Reviewed byTony Heck (firstname.lastname@example.org)Vote: 5/10/10
"I just want to help you." Mary Portman (Watts) is a child psychologistthat has lost her husband and is taking care of her invalid son. Shedoes her best to counsel other children while her life is crumblingdown. She becomes concerned with one child in particular and now shehas to decide to do what is best for the child. What she wants, or whatothers think. This is a movie that is worth watching because of NaomiWatts. She does everything she can to hold this movie together but itstill just doesn't work. The movie starts off OK, but by the end it washard to tell what was actually happening and what was real and whatwasn't. I do like movies you have to think about, but this one justdidn't make sense and you are left thinking about what is happening,then something else strange happens and you are trying to figure outhow it fits and then something else happens and you just give up. Thatis not a good thing to happen in a movie. Overall, a movie with reallygood acting but just never really settled into something I could getinvolved in. I give this a C-.
Reviewed byDave McClain (email@example.com)Vote: 4/10/10
It has to be very difficult to care for a shut-in, especially whenyou're doing it by yourself, and even more so when you live in themiddle of nowhere. You have very little support (physically oremotionally), which means you're probably very lonely, overworked,frustrated, you can't easily go out much and you don't have much of alife to call your own. Even if you love the person you're taking careof (as most, if not all caregivers do), it has to be extremely tough.That's the set-up for "Shut In" (PG-13, 1:31).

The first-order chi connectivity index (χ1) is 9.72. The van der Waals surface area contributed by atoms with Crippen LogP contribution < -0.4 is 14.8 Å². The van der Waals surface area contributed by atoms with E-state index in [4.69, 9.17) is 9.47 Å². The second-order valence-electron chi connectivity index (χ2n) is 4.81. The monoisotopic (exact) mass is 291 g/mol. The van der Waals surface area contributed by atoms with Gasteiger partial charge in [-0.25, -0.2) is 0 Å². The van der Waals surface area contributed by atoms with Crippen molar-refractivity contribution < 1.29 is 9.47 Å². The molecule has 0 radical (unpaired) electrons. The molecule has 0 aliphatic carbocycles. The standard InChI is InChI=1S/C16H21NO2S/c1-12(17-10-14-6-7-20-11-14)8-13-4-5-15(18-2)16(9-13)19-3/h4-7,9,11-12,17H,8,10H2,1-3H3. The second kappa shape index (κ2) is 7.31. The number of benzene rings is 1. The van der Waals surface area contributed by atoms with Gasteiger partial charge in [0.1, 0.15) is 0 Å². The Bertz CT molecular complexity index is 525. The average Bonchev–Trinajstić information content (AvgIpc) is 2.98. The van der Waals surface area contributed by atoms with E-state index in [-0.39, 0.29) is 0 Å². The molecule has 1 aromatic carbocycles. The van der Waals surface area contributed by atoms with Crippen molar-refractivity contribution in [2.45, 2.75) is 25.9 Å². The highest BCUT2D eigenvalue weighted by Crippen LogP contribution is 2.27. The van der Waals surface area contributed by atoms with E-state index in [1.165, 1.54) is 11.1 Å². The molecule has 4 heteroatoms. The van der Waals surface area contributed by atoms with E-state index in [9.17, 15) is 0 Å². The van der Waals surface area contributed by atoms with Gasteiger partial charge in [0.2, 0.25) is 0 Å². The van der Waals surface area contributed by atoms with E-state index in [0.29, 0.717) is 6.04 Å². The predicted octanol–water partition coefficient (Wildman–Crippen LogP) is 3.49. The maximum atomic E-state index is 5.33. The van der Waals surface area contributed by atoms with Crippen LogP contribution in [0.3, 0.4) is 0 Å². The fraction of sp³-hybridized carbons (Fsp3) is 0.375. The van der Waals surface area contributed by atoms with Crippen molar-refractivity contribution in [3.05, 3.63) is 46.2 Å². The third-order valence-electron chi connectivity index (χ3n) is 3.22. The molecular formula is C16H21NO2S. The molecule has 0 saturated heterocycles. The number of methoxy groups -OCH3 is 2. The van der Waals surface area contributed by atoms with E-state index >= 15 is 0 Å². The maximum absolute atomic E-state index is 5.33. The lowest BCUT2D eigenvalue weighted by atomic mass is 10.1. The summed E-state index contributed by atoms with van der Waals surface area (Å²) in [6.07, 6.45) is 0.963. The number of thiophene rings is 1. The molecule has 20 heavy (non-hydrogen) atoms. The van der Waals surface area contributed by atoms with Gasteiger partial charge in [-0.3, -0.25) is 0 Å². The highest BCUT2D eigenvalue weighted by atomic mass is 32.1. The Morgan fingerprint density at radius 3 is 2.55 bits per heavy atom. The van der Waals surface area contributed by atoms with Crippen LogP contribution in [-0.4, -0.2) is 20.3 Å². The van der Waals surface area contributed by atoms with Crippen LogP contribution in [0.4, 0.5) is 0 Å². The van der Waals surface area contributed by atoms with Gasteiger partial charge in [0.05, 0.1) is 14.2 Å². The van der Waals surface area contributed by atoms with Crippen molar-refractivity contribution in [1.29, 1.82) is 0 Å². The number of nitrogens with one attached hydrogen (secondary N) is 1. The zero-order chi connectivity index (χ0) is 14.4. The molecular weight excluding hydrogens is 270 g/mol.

Oscar nominee Naomi Watts stars as Mary Portman, a family psychologistwho's unable to help Stephen (Charlie Heaton), her troubled teenagestepson, get past his (unexplained) inner turmoil. When Stephen getsexpelled from school (for reasons also not explained), Mary and herhusband make the very difficult but necessary decision to send him offto a special boarding school. On the way to that school, a car accidentkills Stephen's father and leaves Stephen in a catatonic state, withMary as his sole caregiver.
Mary loves her stepson and does her best with him, but she also has tokeep working. After feeding, bathing and dressing Stephen each morning,she sets him up in front of the television and walks over to her officein a small building right next to her house in rural Maine. One of herpatients is a young orphan named Tom (Jacob Tremblay), who is nearlydeaf and doesn't speak. When Tom finds out that his caregiver isplanning to send him to Boston, he runs away and shows up back atMary's house.
Before Mary can get Tom's caregiver to come out to her place and pickhim up, Tom disappears. As that cold Maine winter day turns into aneven colder night, Mary and those helping to search for Tom fear theworst. Mary starts "seeing" Tom in her bedroom at night and actuallystarts thinking that he has died and his ghost is haunting her. Maryhas a psychiatrist (Oliver Platt) who tries to reason with her andoffers to prescribe sleep medication, until he learns there's somethingabout Mary that he didn't know.